Flagellin mutant of Salmonella typhimurium VNP20009 producing recombinant mouse PD-1 preserves the growth kinetics and mobility of the parental strain

Cancer Science & Therapy

ISSN: 1948-5956

Open Access

Flagellin mutant of Salmonella typhimurium VNP20009 producing recombinant mouse PD-1 preserves the growth kinetics and mobility of the parental strain

Joint Event on 28th International Conference on Cancer Research and Anticancer Therapies & International Conference on Oncogenesis & Oncologic Emergency Medicine & 3rd International Conference on Tumor & Cancer Immunology and I

September 17-18, 2018 | San Diego, USA

Edyta Zyla, Mateusz Wawro and Joanna Bereta

Jagiellonian University, Poland

Posters & Accepted Abstracts: J Cancer Sci Ther

Abstract :

The interaction of PD-L1 with T cell PD-1 receptor leads to the inactivation and death of T cells resulting in immunosuppression and undisturbed tumor development. We engineered Salmonella strain to deliver soluble PD-1 into tumor tissue. In principle, soluble PD-1 will compete with the PD-1 receptor on the T cell surface for binding to the PD-L1 ligand present on the surface of tumor cells and thus prevent T cell inactivation. The main goal of this work was to modify Salmonella therapeutic strain so it will be capable of efficiently secreting soluble PD-1 through the flagellar system. The flagellar system functions as a bacterial mobility motor but also serves as a secretory system for the extracellular elements of the flagellum. Special secretion signals direct certain proteins for flagellar channel-mediated secretion. To use the flagellar system for the secretion of recombinant proteins bacteria should be deprived of flagellin synthesis. To achieve this, we removed the fliC gene coding for flagellin monomer from the VNP20009 chromosome by homologous recombination and transformed the new strain with a plasmid coding for soluble PD-1 equipped with a suitable secretion signal. At present we are testing various secretion signals for optimal synthesis and secretion of PD-1 via the flagellar system. Interestingly, the characterization of the ╬?fliC strain showed similarities characteristics to the parental one in terms of viability and growth kinetics. What is more, the mobility of the modified bacteria and the wild-type VNP20009 did not differ. However, the exposure of RAW264.7 cells to both Salmonella strains revealed that ╬?fliC bacteria are less infective when compared to the parental strain. Nonetheless, in this case, the decreased cell infectivity might be beneficial as it will allow secreting PD-1 to the extracellular environment, where it may fulfill its anti-immunosuppressive task.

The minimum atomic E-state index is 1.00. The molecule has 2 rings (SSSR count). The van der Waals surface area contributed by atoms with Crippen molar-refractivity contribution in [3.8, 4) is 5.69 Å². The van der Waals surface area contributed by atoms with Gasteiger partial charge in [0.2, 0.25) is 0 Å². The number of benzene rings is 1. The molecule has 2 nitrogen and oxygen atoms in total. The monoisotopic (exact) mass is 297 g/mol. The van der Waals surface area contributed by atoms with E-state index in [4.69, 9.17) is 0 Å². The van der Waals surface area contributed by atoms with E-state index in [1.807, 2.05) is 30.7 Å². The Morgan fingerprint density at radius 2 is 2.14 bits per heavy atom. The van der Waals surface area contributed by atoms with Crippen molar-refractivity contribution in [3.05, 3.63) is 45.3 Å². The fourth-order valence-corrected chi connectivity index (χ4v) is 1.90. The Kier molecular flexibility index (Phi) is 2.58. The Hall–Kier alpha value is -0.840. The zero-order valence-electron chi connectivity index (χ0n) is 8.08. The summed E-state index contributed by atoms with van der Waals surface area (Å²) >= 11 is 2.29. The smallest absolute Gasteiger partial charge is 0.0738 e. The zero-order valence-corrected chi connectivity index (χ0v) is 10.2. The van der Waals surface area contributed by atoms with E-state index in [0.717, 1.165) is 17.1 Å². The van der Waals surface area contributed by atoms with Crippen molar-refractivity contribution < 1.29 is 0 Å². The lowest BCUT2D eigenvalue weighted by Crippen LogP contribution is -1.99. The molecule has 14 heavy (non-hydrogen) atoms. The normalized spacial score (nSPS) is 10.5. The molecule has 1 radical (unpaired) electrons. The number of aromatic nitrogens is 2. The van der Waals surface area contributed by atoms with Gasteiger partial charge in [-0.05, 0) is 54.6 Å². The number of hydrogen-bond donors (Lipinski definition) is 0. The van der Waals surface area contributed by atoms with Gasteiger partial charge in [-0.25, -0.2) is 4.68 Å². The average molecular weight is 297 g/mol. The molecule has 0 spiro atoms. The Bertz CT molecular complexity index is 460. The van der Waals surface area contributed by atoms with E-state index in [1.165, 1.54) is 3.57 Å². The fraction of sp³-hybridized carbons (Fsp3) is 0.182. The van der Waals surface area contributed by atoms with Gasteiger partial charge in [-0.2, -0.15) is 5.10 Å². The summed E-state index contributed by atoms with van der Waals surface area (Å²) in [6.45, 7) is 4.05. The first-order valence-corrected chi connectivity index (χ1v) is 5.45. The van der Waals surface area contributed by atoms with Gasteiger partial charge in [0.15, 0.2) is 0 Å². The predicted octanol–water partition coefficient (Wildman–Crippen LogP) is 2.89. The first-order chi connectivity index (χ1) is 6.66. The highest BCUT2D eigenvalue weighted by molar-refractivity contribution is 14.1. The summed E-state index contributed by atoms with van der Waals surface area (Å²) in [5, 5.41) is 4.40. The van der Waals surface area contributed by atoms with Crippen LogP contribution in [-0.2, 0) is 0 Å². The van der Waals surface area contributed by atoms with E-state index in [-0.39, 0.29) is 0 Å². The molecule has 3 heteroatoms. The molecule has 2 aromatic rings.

Biography :

Edyta Zyla has been started her PhD studies at Jagiellonian University in Kraków. From the very first beggining of Bachelor studies she was gripped by Salmonella using in anticancer immunotherapy. She was chairing student project and currently she is beneficiary of project financed by Biophysics, Biochemistry and Biotechnology Department UJ. To expand her horizons she has started working in Protein Crystallography Laboratory.



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